Renowned woodcarver and instructor, Ian Norbury not only teaches the fundamentals of woodcarving, but also demonstrates how to accurately and realistically portray the aspects of the female face in wood. Clear, step-by-step photographs, complete with instructional captions, will guide you though an entire carving project from start to finish.
Thirty-two women artists scattered over 200,000 square miles introduce a powerhouse of three-dimensional art in Women Artists of the Great Basin. A wave of womenâs art has begun to paint the land with a giant brush, and nowhere have the winds of change been more evident than in the Great Basin, where a sense of freedom and rugged individualism has swept across the playas and through cities and towns. This book is a stunning visual rendering of a wide range of visionary women artists of all ages and backgrounds, and readers will discover their dynamic works and get to know them on a personal level. Sculptors, painters, fabric artists, glassblowers, marble and stone workers, and even a renowned Twinkie artist are represented here, all producing artwork that is jam-packed with originality. Â Fulkerson and Mantle, longtime artists and residents of the Great Basin themselves, offer a behind-the-scenes intimate glimpse into these womenâs lives and artworkâshowing not only what they create, but why they create it. Too often overlooked, the women covered here prove there is much richness, life, and creativity in what has often been dismissed as a barren desert. Their stories of overcoming great obstacles unfold right alongside images of their art. Many circle outside the conventional world of galleries, museums, and art publications and have created varied paths to their success. They are indeed true originals, rooted in a land of unique geography, a stew of cultures, and stories like no other.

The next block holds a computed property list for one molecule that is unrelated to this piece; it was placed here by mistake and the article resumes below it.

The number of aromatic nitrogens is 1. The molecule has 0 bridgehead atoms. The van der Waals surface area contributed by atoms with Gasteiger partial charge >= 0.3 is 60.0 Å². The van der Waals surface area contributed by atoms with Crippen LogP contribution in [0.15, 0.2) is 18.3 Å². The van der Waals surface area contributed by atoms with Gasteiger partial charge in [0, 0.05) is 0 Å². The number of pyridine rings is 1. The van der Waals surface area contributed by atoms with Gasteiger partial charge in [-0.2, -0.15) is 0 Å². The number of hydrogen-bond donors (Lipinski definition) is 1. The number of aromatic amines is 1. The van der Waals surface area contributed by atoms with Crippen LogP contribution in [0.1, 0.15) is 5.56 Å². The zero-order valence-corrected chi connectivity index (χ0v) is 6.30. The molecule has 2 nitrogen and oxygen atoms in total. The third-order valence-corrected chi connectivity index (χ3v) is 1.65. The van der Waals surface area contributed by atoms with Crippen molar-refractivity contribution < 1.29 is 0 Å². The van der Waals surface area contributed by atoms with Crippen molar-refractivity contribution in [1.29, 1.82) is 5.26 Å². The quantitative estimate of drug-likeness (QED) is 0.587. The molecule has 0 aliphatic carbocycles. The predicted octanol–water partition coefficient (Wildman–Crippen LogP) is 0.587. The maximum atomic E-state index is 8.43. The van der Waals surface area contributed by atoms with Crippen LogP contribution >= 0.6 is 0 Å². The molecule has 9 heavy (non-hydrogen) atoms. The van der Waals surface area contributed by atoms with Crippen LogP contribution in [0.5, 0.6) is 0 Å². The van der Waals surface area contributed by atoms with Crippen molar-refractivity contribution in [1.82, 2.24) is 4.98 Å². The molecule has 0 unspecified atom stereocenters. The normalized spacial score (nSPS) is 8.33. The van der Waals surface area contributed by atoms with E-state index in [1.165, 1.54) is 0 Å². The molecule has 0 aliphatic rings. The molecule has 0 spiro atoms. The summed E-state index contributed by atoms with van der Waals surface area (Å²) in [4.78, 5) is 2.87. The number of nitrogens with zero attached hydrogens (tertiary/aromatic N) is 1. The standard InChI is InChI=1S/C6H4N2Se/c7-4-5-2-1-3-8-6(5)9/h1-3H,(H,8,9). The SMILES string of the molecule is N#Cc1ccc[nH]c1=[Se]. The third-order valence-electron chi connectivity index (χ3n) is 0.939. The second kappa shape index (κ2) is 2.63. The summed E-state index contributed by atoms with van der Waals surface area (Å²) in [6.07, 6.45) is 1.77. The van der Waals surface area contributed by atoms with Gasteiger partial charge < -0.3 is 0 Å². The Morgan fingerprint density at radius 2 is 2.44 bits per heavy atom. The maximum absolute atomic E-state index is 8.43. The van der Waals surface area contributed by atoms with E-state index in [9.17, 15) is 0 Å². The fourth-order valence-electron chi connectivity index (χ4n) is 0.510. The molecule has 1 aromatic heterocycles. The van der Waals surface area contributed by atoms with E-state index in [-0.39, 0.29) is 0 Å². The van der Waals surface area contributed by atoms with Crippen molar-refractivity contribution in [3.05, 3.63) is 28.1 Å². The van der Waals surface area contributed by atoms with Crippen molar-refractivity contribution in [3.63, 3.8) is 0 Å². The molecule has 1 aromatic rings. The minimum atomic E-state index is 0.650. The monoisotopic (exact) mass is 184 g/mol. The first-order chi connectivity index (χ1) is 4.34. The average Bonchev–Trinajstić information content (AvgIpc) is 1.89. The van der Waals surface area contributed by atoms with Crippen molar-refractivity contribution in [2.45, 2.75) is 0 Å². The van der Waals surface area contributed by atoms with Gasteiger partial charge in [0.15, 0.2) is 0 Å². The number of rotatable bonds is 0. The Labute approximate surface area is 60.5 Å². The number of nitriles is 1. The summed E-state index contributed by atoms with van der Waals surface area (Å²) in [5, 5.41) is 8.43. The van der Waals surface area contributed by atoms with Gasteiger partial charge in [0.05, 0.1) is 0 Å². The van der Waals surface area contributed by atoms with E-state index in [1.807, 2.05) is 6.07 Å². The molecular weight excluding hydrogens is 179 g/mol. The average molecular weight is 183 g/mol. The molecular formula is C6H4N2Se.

This thorough reference demonstrates how to creatively and realistically portray aspects of the nude female figure in wood. Focusing on the female upper body, two step-by-step projects with complete instructional captions guide woodworkers of any ability level though an entire carving project from start to finish. Details are included for using a band saw to outline projects, roughing out basic shapes, creating a model figure in clay, and proper mounting techniques. Color photographs of models in a variety of poses accompany muscle and skeletal drawings, completing this guide to creating realistic representation of the female forms. This book will appeal both to woodcarvers and to anyone interested in fine arts sculpture.
Vinnie Ream was a small girl with a giant gift for sculpture. This story chronicles Vinnie's life from her arrival in Washington D.C. at the start of the Civil War through her apprenticeship with a famous sculptor and friendship with Abraham Lincoln. After Lincoln's assassination, Vinnie fights doubt and prejudice for the honor of sculpting the full-size statue of Lincoln that now stands in the Capitol rotunda.
When 34-year-old forensic sculptor Jessica Sanford of Portland, Oregon, completes a forensic facial reconstruction on unidentified remains found in a forest grave, she discovers that she has a shocking personal connection to the victim. Jessica is then driven to identify the victim, to confirm their relationship, and to deliver justice for her death.
Adopted as an infant, Jessica cleverly exploits connections with other adoptees and their families in her quest for the victim's identity. Once she understands her link to the victim, Jessica finds herself more immersed in this case than in anything she has done before. Those involved in the apparent homicide are still out there--and Jessica intends to find them. Her relationships, her career, and her life are at risk as she strives to reconstruct the victim's last days.
Not just about uncovering a crime and hunting the suspects, The Reconstruction is also about a young woman's search for her own identity. Though the reader knows from the outset who the victim is and who was involved with her death, Jessica does not. The reader accompanies Jessica as she applies all of her skills and all of her smarts to try to solve the mystery of a lifetime.